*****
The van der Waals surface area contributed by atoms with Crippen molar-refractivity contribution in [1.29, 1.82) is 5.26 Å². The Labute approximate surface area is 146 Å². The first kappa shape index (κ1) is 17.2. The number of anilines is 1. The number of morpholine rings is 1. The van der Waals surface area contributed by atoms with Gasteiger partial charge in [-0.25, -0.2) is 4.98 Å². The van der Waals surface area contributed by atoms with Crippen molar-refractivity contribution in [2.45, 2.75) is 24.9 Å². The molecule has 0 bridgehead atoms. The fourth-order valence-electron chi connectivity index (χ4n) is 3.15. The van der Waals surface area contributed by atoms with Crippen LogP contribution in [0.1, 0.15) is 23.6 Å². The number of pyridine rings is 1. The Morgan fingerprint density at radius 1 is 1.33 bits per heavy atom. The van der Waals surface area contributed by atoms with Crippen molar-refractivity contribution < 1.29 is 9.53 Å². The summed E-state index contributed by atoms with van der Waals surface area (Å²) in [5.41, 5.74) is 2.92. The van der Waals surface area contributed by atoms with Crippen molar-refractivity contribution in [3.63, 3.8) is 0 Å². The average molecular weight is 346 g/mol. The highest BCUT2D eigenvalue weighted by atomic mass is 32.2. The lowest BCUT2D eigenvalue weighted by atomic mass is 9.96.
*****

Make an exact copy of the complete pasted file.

The van der Waals surface area contributed by atoms with Crippen molar-refractivity contribution in [1.29, 1.82) is 5.26 Å². The Labute approximate surface area is 146 Å². The first kappa shape index (κ1) is 17.2. The number of anilines is 1. The number of morpholine rings is 1. The van der Waals surface area contributed by atoms with Gasteiger partial charge in [-0.25, -0.2) is 4.98 Å². The van der Waals surface area contributed by atoms with Crippen molar-refractivity contribution in [2.45, 2.75) is 24.9 Å². The molecule has 0 bridgehead atoms. The fourth-order valence-electron chi connectivity index (χ4n) is 3.15. The van der Waals surface area contributed by atoms with Crippen LogP contribution in [0.1, 0.15) is 23.6 Å². The number of pyridine rings is 1. The Morgan fingerprint density at radius 1 is 1.33 bits per heavy atom. The van der Waals surface area contributed by atoms with Crippen molar-refractivity contribution < 1.29 is 9.53 Å². The summed E-state index contributed by atoms with van der Waals surface area (Å²) in [5.41, 5.74) is 2.92. The van der Waals surface area contributed by atoms with Crippen molar-refractivity contribution in [3.63, 3.8) is 0 Å². The average molecular weight is 346 g/mol. The highest BCUT2D eigenvalue weighted by atomic mass is 32.2. The lowest BCUT2D eigenvalue weighted by atomic mass is 9.96.